Eight races. Three podium finishes. One victory. And third in the drivers’ championship. Not bad for a rookie season, with four races still to run. But how did Felix Rosenqvist end up in Formula E?
Back at preseason testing in the summer of 2016, we tipped the combination of Mahindra Racing’s M3Electro car and Swedish speed king Rosenqvist as one to watch. Not that we like to blow our own trumpets, but what a show this pairing is providing.
Of course, the blonde-haired racer’s performance should not have surprised anyone. He took 13 wins, 24 podiums and 17 poles on his way to winning the European Formula 3 championship two years ago, but getting to grips with the unique combination of treaded tyres, energy management and short street courses that Formula E presents is no easy ride.
Yet, that’s what Mahindra’s man in red has done, beating the likes of Jean-Eric Vergne, Daniel Abt and teammate Nick Heidfeld to a maiden victory (all of whom have had a two-year head start over Rosenqvist in Formula E).
Rosenqvist’s career thus far is impressive. Not only does he hold the record of being the only driver ever to win the Macau Grand Prix, Masters of F3, Grand Prix de Pau and European F3 title, but he is renowned as something of a street circuit expert. In fact, it was Formula E’s street circuit factor which helped lure the driver to the all-electric series.
“When I got the call from the team to do the first couple of tests, I didn’t know much about Formula E,” Rosenqvist tells Current E. “I had a busy year last year and I was just focusing on my own stuff really. I started to learn about Formula E with the team and then I got really into it. Obviously I knew that there were only street circuits, which was the main factor that attracted me because I love street circuits and I’ve always had good results.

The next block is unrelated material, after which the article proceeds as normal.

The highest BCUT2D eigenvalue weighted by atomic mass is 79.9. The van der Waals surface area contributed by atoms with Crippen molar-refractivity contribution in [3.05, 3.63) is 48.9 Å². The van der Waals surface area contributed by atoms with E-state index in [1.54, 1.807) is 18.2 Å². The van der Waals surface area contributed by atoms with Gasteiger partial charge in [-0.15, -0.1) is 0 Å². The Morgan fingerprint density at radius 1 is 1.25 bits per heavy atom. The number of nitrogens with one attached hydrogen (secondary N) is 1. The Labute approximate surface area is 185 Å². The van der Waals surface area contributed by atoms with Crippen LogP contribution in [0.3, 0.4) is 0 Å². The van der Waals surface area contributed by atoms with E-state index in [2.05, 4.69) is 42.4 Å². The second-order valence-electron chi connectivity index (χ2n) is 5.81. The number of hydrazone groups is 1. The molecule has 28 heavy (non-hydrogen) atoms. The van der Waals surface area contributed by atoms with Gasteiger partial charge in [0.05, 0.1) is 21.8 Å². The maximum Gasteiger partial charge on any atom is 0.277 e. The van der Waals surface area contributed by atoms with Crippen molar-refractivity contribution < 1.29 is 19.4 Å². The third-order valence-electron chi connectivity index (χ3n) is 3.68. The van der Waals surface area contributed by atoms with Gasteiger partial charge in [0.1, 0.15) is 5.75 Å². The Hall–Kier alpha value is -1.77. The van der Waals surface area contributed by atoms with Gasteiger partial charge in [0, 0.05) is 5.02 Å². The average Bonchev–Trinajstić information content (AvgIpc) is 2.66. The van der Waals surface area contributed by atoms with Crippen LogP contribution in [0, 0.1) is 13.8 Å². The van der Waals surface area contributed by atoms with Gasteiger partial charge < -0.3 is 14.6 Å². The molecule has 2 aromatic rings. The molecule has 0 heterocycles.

“Once I really got into it, I realised it was something that would suit me really well. Especially as you have only one day. You need to get into everything very quickly and you don’t really have any time like you do in other championships. That’s something I always looked for. I like to just get into it very quickly.”
Mahindra’s much-improved season three machine has provided Rosenqvist with the platform to star. He hasn’t been backwards in coming forwards, sealing a pole position and third place finish in just his second Formula E race.
Following two successive races out of the points (including that spectacular smash in Mexico), the 25-year-old has scored four consecutive top-six finishes to leapfrog up to third place in the drivers’ standings; he is just 71 points behind season two champion Sebastien Buemi.
Rosenqvist’s first win was note-perfect. After jumping Jose Maria Lopez to snatch second at the start, Rosenqvist expertly managed his battery levels and sat within 2.5s of pole sitter Lucas di Grassi in the opening stint. The Mahindra driver chipped away at Di Grassi’s lead and passed the Brazilian around the outside on the run to Turn 1, before completing his fine drive to seal Mahindra’s first Formula E victory.
After beating Buemi to pole for Sunday’s second race, only a pit stop mix-up at Mahindra (and subsequent time penalty) denied the Swede a double victory in Germany. Rosenqvist stomached the disappointment of only finishing in second place with good grace, praising his team in the direct aftermath rather than lamenting a human mistake. He was the real winner of the weekend, having clearly showcased all of the credentials needed to succeed in the sport.